How Gaming Helps 49ers Cornerback Richard Sherman on the Gridiron

How Gaming Helps 49ers Cornerback Richard Sherman on the Gridiron

NFL cornerback Richard Sherman takes his gaming very seriously. When he isn’t on the football field, deconstructing offenses and holding interception records, the San Francisco 49er has been known to decompress with a little Call Of Duty.

“Playing video games scratches my competitive itch, while allowing me to rest my body,” Sherman tells Men’s Journal. The five-time All-Pro player has even been taking part in charity streaming events on Twitch, squadding up with fellow NFL players like Darius Slay. “There are similar feelings that come from those competitions—the release of serotonin after a great play and that sense of camaraderie with your teammates.”

Sherman’s life-long passion for gaming made him a perfect fit for Zero In, a new mini-doc series from LG and Ubisoft’s recently released Assassin’s Creed Vahalla. Sherman’s episode gives an inside look at his fitness regime while showing off his cutting-edge gaming setup. The footballer handles the controller like a pro.

We spoke with the future Hall of Famer about his no-frills approach to training, gaming with teammates, and how it plays into his recovery.

Have you always been a big gamer?

I’ve been playing video games my whole life. I remember kicking it with the original Nintendo, playing games like Temco Bowl and Zelda, and it just evolved from there. These days I play a lot of Call Of Duty, as well as a few different sports games, mostly basketball.  I really enjoyed checking out the new Assassin’s Creed game. It’s cool to be able to have so many different outcomes, and adventures, in there depending on the choices you make.

There’s no doubt you work hard, constantly leading the league in interceptions and turnovers. Does your gaming play into your recovery?

I’ll get some of my recovery in the gaming chair no question. If there’s any chance for me to multitask, I’m going to do it. I’ll sometimes play with a piece of Game Ready or a NormaTec compression technology on. I’ll do some gaming when we’re training and in season, during my downtime. It’s nice to let my hair down, and let the stress of the day go. Obviously I’m not going hard if I’ve had a long day in camp or anything like that, but our off day is usually on Tuesday, and that’s when I get the majority of my games in. I can play for four or fives hours during a longer session.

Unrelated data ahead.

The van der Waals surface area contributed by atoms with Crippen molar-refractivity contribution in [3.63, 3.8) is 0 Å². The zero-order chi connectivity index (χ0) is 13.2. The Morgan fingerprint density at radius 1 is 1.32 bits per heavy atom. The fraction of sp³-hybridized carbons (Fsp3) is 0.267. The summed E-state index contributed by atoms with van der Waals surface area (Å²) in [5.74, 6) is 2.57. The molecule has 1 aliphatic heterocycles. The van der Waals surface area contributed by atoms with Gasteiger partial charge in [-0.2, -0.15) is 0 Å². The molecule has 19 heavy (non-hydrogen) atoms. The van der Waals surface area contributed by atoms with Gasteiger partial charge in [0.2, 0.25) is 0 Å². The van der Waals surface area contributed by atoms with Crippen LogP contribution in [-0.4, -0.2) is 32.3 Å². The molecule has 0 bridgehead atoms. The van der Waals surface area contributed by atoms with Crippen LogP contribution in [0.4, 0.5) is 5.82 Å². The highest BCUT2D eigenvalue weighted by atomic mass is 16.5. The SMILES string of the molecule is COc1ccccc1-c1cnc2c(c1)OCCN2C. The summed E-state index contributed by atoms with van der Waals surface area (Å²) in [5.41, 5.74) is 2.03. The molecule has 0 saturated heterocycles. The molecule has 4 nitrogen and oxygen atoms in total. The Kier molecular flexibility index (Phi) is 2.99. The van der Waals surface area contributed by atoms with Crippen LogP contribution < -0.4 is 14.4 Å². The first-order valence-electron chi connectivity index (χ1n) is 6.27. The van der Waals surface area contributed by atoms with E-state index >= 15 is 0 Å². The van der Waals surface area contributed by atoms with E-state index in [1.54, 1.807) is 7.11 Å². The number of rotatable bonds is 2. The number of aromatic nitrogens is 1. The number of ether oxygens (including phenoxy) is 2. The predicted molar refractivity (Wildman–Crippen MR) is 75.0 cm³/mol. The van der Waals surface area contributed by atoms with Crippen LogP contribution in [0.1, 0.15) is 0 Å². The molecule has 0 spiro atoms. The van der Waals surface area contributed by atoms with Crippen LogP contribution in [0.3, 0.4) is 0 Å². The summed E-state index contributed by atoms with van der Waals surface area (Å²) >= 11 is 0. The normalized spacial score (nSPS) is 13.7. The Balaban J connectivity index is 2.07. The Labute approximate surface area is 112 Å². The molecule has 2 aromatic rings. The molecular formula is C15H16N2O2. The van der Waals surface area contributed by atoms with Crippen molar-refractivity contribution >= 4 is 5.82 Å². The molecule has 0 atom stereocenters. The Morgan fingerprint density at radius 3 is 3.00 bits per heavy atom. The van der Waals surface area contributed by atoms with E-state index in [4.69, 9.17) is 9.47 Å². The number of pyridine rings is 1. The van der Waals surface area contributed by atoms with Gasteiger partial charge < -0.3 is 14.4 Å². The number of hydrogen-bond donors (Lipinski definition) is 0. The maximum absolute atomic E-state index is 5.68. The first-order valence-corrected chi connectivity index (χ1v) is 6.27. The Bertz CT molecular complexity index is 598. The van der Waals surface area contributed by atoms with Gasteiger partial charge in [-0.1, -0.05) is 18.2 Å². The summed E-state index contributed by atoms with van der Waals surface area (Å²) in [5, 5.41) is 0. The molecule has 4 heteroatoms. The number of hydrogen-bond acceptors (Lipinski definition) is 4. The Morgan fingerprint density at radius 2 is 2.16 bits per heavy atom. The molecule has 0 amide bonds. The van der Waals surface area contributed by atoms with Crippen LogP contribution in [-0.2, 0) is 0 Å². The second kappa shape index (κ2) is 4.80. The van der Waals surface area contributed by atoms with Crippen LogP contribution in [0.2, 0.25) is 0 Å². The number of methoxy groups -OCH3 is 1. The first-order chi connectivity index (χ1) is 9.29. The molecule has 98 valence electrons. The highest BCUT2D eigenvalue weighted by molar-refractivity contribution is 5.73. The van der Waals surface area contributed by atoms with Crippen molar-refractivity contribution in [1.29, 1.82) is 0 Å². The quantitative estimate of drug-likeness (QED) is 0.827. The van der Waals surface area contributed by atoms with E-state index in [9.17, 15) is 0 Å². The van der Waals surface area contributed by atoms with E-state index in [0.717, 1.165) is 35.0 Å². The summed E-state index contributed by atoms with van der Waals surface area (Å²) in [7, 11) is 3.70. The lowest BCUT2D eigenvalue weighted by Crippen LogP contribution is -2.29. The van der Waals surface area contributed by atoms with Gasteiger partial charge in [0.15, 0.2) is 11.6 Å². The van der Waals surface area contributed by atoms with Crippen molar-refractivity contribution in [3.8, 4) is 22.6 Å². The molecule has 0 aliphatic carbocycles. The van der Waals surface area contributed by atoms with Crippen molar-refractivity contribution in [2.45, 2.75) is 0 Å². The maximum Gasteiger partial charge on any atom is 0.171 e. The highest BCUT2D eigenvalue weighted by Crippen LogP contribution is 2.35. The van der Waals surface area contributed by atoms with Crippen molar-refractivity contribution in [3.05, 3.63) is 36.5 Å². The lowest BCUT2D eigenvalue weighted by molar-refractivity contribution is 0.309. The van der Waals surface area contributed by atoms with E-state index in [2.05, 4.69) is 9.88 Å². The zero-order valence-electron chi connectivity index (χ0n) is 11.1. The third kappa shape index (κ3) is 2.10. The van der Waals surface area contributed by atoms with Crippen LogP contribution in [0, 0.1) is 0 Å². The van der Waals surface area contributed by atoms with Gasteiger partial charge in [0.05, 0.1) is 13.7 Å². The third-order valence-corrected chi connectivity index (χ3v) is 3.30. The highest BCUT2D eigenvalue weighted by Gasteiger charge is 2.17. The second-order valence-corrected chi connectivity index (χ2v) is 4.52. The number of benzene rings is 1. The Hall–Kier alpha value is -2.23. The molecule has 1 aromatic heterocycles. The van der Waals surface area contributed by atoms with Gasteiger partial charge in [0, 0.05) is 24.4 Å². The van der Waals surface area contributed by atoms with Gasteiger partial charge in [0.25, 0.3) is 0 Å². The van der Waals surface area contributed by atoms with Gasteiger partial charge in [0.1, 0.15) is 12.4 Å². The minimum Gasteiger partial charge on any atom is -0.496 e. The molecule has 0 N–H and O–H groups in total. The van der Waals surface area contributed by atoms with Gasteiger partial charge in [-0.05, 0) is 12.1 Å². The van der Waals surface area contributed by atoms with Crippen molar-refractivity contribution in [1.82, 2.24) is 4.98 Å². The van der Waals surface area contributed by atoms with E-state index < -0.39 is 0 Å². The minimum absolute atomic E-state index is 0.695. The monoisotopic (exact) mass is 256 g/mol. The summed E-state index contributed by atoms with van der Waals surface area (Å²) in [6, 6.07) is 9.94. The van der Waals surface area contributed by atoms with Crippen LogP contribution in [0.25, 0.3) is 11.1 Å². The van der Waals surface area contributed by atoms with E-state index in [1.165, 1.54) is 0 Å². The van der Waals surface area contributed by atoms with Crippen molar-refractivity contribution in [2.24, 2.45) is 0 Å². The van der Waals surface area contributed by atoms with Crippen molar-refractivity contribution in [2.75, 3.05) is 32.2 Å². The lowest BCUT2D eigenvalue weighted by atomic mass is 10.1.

Any snacks on hand?

The healthy snacks have to be there, of course, but I’m all about my Starburst and Gushers. I need to have those around when I’m in the mood.

What elements take your gaming experience to the next level?

My gaming chair is from Clutch, and it’s seriously comfortable. That’s important. LG’s new OLED 4K TV has added a lot as well, not just the low latency and quick response time, but also the colors; they’re just insane.

How does your gaming on the field compare with the gaming you do at home?

My competitive spirit comes through in everything I do. Gaming is no exception. I want to do everything I do well. I can’t turn that part off. That’s in my nature. I want to win at everything, and be great at everything. There are elements in the shooter games I can draw similarities to: You’re communicating and uniting toward a common goal, assessing your surroundings, and making quick decisions and movements.

Do you play with anyone from your team or the rest of the league?

I game with a few guys from the league. I played with some of my teammates just the other day. Jimmy [Garoppolo] plays a little bit, [George] Kittle is pretty good, and I play some with Mike Davis from the Carolina Panthers and Preston Smith from Green Bay. It depends on what game you’re playing, of course. Adrian Colbert from the Giants has been getting really good. None of us are pro level as you can imagine. We’ve been smart enough to find a few pro gamers who can help us out with a carry.

Who are some of those pro gamers?

I’m with Luminosity, so I’ll occasionally grab matches with a guy on our roster called “Slacked,” who’s been known to do some crazy stuff in Call of Duty. I’ve had my views changed as far as what I believed was possible in the game. What really keeps you going when it comes to playing any kind of shooter or skill-based game, is seeing someone pull off something ridiculous and wanting to do it yourself.

Does the trash talk ever involve the season or does the field ever bleed into the virtual world?

No, that never happens actually. I think we all have an understanding on that level.

Is there anyone out there in the league you’re paying special attention to when you’re preparing for a game and studying tape?

Every person I face is an NFL player, and they deserve your full effort, so I treat them all the same—with a tremendous amount of respect and appreciation. They’re all superstar players. As someone who’s played in the league for around a decade, I know that anyone can show up when their time comes, so if you drop your focus at all, they all have a chance to beat you down the field or catch you.

Has your training changed at all over the years? What’s kept you on top for so long?

I have to say I’m just doing what I’ve always done. I’m taking care of my body, and eating right, sleeping right, then waking up in the morning, going out there and grinding. There really isn’t any secret formula to success. It’s hard work, dedication, perseverance. I don’t have a chef. I don’t look for any cheats. I stay away from red meat, most carbs, and processed foods. I don’t believe in a new school way of overcomplicating things. I know people who spend too much time on reading data, and not enough time on being great. I find guys who spend too much money and effort looking for shortcuts usually aren’t great.

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